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The Medical Monopoly: Protecting Consumers Or Limiting Competition?

By |December 10, 2014|Editorial|

The Medical Monopoly: Protecting Consumers Or Limiting Competition?

The Chiro.Org Blog

SOURCE:   The Cato Institute Policy Analysis No. 246

by Sue A. Blevins

Writer and health policy consultant, based in Boston.

Executive Summary

Nonphysician providers of medical care are in high demand in the United States. But licensure laws and federal regulations limit their scope of practice and restrict access to their services. The result has almost inevitably been less choice and higher prices for consumers.

Safety and consumer protection issues are often cited as reasons for restricting nonphysician services. But the restrictions appear not to be based on empirical findings. Studies have repeatedly shown that qualified nonphysician providers–such as midwives, nurses, and chiropractors — can perform many health and medical services traditionally performed by physicians — with comparable health outcomes, lower costs, and high patient satisfaction.

Licensure laws appear to be designed to limit the supply of health care providers and restrict competition to physicians from nonphysician practitioners. The primary result is an increase in physician fees and income that drives up health care costs.

At a time government is trying to cut health spending and improve access to health care, it is imperative to examine critically the extent to which government policies are responsible for rising health costs and the unavailability of health services. Eliminating the roadblocks to competition among health care providers could improve access to health services, lower health costs, and reduce government spending.


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Alternative Medicine Articles Collection


Although broad-based health care reform has temporarily moved to the back of the public agenda, there remain serious problems of cost and access in the American health care system. The underlying reason for those problems is the lack of a functioning free market in health care in this country. There is privately owned health care, but there is not a living, vibrant free marketplace in health care like there is in other products and services.

Healthy markets have certain common characteristics. On the supply side, there is a choice of providers, in competition with one another, trying to gain customers on the basis of price and quality. And on the demand side, there are consumers seeking the best deal for their dollar. In today’s health care system, neither of those conditions obtains.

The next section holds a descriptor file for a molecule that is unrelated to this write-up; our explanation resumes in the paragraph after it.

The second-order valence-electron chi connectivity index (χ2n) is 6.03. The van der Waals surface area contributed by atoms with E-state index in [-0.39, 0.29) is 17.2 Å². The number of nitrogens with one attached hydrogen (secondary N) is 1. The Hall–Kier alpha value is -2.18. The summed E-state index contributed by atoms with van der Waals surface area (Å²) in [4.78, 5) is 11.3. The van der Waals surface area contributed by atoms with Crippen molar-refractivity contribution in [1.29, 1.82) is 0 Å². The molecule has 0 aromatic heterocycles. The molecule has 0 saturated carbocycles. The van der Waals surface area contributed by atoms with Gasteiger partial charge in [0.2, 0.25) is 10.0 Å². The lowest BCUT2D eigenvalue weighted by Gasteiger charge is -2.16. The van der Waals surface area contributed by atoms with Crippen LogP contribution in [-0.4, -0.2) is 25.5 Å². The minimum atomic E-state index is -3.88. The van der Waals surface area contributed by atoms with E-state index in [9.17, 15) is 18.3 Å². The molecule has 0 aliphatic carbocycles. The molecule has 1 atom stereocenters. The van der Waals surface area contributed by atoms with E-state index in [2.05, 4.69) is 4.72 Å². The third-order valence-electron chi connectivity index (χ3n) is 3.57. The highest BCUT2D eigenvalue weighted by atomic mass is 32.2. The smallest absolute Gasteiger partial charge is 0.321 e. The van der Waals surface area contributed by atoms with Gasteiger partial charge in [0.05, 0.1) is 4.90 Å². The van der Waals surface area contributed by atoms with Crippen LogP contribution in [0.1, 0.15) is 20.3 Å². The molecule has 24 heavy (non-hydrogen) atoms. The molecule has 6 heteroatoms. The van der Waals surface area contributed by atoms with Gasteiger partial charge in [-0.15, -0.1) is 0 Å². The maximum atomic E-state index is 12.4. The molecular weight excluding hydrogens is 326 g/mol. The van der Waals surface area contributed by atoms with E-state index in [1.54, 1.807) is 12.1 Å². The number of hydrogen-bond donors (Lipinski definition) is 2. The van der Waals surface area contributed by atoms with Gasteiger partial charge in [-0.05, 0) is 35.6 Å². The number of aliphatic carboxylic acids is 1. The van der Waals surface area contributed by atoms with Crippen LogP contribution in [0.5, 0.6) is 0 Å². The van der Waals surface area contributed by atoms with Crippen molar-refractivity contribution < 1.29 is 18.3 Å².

During the 1994 health care reform debate, much attention was given to the demand side of the market. [1] That attention led to the development of ideas such as medical savings accounts to make health care consumers more cost conscious. [2]

However, true reform requires that the supply side of the health care market be addressed as well. Currently, a wide variety of licensing laws and other regulatory restricions limits the scope of practice of nonphysician professionals and restricts access to their services. Moreover, at the same time that it is restricting the practices of nontraditional health care professionals, government is providing subsidies for the education and training of physcians who fit the medical orthodoxy. The result has been the creation of a de facto medical monopoly, leading to less choice and higher prices for consumers.

Therefore, true health care reform must involve ending the government-imposed medical monopoly and providing consumers with a full array of health care choices.

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Why You Might Want To Switch Browsers

By |January 29, 2014|Editorial|

Why You Might Want To Switch Browsers

The Chiro.Org Blog

SOURCE:   A Chiro.Org Editorial

When I first started working on the Chiro.Org website, I didn’t know anything about HTML (aka hyper text markup language), which is the code that generates every web page.

My friends @ the ORG encouraged me to adopt software programs (code generators) that would take my text and magically turn it into HTML.   What I learned rapidly was that those programs created more problems than solutions, mainly because they made tables look terrible.   Tables are the most difficult thing to format (all those columns and rows).

Because much of the serious materials I wanted to render for our site contained tables, I decided to learn HTML code, so that I would have absolute control over HOW it looked.

The leading browser at that time (1996) was Internet Explorer 5, and up until their most recent versions (IE 10 and 11) IE was awesome at displaying tables.   You had total control over border colors, border widths and other subtleties that made the work look unique AND interesting.

Below you will find 3 examples of my favorite section, the LINKS, represented by the 3 most-used browsers…IE11, FireFox and Google Chrome.